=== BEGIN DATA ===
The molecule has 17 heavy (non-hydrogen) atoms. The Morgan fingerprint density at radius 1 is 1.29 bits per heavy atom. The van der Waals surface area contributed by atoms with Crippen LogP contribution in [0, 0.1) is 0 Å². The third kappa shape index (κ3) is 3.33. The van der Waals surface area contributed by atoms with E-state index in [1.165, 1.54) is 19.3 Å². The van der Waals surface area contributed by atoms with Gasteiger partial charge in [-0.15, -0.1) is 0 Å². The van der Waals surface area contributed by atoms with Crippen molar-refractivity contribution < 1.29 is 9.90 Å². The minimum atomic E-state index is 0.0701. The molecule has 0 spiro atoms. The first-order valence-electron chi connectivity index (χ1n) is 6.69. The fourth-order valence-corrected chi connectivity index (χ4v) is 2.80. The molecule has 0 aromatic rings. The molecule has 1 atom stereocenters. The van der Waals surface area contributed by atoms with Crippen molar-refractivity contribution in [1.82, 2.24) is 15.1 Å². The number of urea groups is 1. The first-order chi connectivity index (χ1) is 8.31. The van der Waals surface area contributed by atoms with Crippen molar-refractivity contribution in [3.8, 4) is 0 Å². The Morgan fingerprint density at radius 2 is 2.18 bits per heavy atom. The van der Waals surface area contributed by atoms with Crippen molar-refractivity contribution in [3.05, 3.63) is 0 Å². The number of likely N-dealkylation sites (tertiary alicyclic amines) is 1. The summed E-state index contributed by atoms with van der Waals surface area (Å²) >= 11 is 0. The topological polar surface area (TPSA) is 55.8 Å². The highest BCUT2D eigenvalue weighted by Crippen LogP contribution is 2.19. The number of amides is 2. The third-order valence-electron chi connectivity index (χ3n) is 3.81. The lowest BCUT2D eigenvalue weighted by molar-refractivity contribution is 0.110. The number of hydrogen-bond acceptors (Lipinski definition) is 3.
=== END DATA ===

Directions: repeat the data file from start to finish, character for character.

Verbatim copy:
The molecule has 17 heavy (non-hydrogen) atoms. The Morgan fingerprint density at radius 1 is 1.29 bits per heavy atom. The van der Waals surface area contributed by atoms with Crippen LogP contribution in [0, 0.1) is 0 Å². The third kappa shape index (κ3) is 3.33. The van der Waals surface area contributed by atoms with E-state index in [1.165, 1.54) is 19.3 Å². The van der Waals surface area contributed by atoms with Gasteiger partial charge in [-0.15, -0.1) is 0 Å². The van der Waals surface area contributed by atoms with Crippen molar-refractivity contribution < 1.29 is 9.90 Å². The minimum atomic E-state index is 0.0701. The molecule has 0 spiro atoms. The first-order valence-electron chi connectivity index (χ1n) is 6.69. The fourth-order valence-corrected chi connectivity index (χ4v) is 2.80. The molecule has 0 aromatic rings. The molecule has 1 atom stereocenters. The van der Waals surface area contributed by atoms with Crippen molar-refractivity contribution in [1.82, 2.24) is 15.1 Å². The number of urea groups is 1. The first-order chi connectivity index (χ1) is 8.31. The van der Waals surface area contributed by atoms with Crippen molar-refractivity contribution in [3.8, 4) is 0 Å². The Morgan fingerprint density at radius 2 is 2.18 bits per heavy atom. The van der Waals surface area contributed by atoms with Crippen molar-refractivity contribution in [3.05, 3.63) is 0 Å². The number of likely N-dealkylation sites (tertiary alicyclic amines) is 1. The summed E-state index contributed by atoms with van der Waals surface area (Å²) >= 11 is 0. The topological polar surface area (TPSA) is 55.8 Å². The highest BCUT2D eigenvalue weighted by Crippen LogP contribution is 2.19. The number of amides is 2. The third-order valence-electron chi connectivity index (χ3n) is 3.81. The lowest BCUT2D eigenvalue weighted by molar-refractivity contribution is 0.110. The number of hydrogen-bond acceptors (Lipinski definition) is 3.